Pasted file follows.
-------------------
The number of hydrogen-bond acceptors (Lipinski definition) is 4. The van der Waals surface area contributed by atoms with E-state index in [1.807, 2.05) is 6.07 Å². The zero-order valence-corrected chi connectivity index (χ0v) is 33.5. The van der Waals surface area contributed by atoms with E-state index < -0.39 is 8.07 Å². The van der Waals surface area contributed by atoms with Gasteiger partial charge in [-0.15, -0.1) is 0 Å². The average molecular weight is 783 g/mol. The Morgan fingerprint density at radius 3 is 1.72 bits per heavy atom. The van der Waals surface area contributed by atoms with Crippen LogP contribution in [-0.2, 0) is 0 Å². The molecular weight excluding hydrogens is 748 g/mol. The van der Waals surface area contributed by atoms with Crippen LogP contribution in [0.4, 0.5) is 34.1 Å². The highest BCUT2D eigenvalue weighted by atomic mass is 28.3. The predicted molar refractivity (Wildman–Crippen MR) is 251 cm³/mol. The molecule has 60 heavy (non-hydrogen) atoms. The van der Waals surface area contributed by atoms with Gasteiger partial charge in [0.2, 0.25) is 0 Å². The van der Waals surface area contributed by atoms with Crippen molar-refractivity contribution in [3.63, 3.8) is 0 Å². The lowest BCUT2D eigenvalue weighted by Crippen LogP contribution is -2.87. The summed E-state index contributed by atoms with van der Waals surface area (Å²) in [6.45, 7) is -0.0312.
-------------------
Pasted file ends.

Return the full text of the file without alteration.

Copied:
The number of hydrogen-bond acceptors (Lipinski definition) is 4. The van der Waals surface area contributed by atoms with E-state index in [1.807, 2.05) is 6.07 Å². The zero-order valence-corrected chi connectivity index (χ0v) is 33.5. The van der Waals surface area contributed by atoms with E-state index < -0.39 is 8.07 Å². The van der Waals surface area contributed by atoms with Gasteiger partial charge in [-0.15, -0.1) is 0 Å². The average molecular weight is 783 g/mol. The Morgan fingerprint density at radius 3 is 1.72 bits per heavy atom. The van der Waals surface area contributed by atoms with Crippen LogP contribution in [-0.2, 0) is 0 Å². The molecular weight excluding hydrogens is 748 g/mol. The van der Waals surface area contributed by atoms with Crippen LogP contribution in [0.4, 0.5) is 34.1 Å². The highest BCUT2D eigenvalue weighted by atomic mass is 28.3. The predicted molar refractivity (Wildman–Crippen MR) is 251 cm³/mol. The molecule has 60 heavy (non-hydrogen) atoms. The van der Waals surface area contributed by atoms with Gasteiger partial charge in [0.2, 0.25) is 0 Å². The van der Waals surface area contributed by atoms with Crippen molar-refractivity contribution in [3.63, 3.8) is 0 Å². The lowest BCUT2D eigenvalue weighted by Crippen LogP contribution is -2.87. The summed E-state index contributed by atoms with van der Waals surface area (Å²) in [6.45, 7) is -0.0312.